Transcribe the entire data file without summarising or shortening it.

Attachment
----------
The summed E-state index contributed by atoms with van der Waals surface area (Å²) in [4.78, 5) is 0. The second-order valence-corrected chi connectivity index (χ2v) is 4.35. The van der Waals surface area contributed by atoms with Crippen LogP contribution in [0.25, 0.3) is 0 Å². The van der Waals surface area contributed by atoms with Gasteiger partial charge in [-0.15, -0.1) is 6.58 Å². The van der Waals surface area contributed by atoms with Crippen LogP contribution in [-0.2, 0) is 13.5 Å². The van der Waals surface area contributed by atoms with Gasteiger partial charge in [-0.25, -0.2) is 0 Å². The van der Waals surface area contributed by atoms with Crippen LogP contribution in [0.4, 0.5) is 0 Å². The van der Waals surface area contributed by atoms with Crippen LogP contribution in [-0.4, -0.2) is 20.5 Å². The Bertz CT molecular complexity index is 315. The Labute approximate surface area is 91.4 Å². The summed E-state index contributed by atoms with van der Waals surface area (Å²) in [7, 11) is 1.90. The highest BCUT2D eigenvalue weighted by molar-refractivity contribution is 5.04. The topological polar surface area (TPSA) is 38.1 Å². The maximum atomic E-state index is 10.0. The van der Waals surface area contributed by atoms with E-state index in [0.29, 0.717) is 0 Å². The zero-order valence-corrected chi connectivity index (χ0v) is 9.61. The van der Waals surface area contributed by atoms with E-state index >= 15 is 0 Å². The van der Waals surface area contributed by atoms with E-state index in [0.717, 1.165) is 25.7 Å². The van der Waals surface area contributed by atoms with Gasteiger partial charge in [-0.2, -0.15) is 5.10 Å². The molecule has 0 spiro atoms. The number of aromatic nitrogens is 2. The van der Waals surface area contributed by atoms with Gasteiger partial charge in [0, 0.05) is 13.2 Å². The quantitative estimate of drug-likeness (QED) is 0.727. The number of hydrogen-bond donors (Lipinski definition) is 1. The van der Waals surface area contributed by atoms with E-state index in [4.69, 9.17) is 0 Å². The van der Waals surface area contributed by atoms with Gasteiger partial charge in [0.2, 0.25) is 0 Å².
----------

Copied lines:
The summed E-state index contributed by atoms with van der Waals surface area (Å²) in [4.78, 5) is 0. The second-order valence-corrected chi connectivity index (χ2v) is 4.35. The van der Waals surface area contributed by atoms with Crippen LogP contribution in [0.25, 0.3) is 0 Å². The van der Waals surface area contributed by atoms with Gasteiger partial charge in [-0.15, -0.1) is 6.58 Å². The van der Waals surface area contributed by atoms with Crippen LogP contribution in [-0.2, 0) is 13.5 Å². The van der Waals surface area contributed by atoms with Gasteiger partial charge in [-0.25, -0.2) is 0 Å². The van der Waals surface area contributed by atoms with Crippen LogP contribution in [0.4, 0.5) is 0 Å². The van der Waals surface area contributed by atoms with Crippen LogP contribution in [-0.4, -0.2) is 20.5 Å². The Bertz CT molecular complexity index is 315. The Labute approximate surface area is 91.4 Å². The summed E-state index contributed by atoms with van der Waals surface area (Å²) in [7, 11) is 1.90. The highest BCUT2D eigenvalue weighted by molar-refractivity contribution is 5.04. The topological polar surface area (TPSA) is 38.1 Å². The maximum atomic E-state index is 10.0. The van der Waals surface area contributed by atoms with E-state index in [0.29, 0.717) is 0 Å². The zero-order valence-corrected chi connectivity index (χ0v) is 9.61. The van der Waals surface area contributed by atoms with E-state index >= 15 is 0 Å². The van der Waals surface area contributed by atoms with E-state index in [0.717, 1.165) is 25.7 Å². The van der Waals surface area contributed by atoms with Gasteiger partial charge in [-0.2, -0.15) is 5.10 Å². The molecule has 0 spiro atoms. The number of aromatic nitrogens is 2. The van der Waals surface area contributed by atoms with Gasteiger partial charge in [0, 0.05) is 13.2 Å². The quantitative estimate of drug-likeness (QED) is 0.727. The number of hydrogen-bond donors (Lipinski definition) is 1. The van der Waals surface area contributed by atoms with E-state index in [4.69, 9.17) is 0 Å². The van der Waals surface area contributed by atoms with Gasteiger partial charge in [0.2, 0.25) is 0 Å².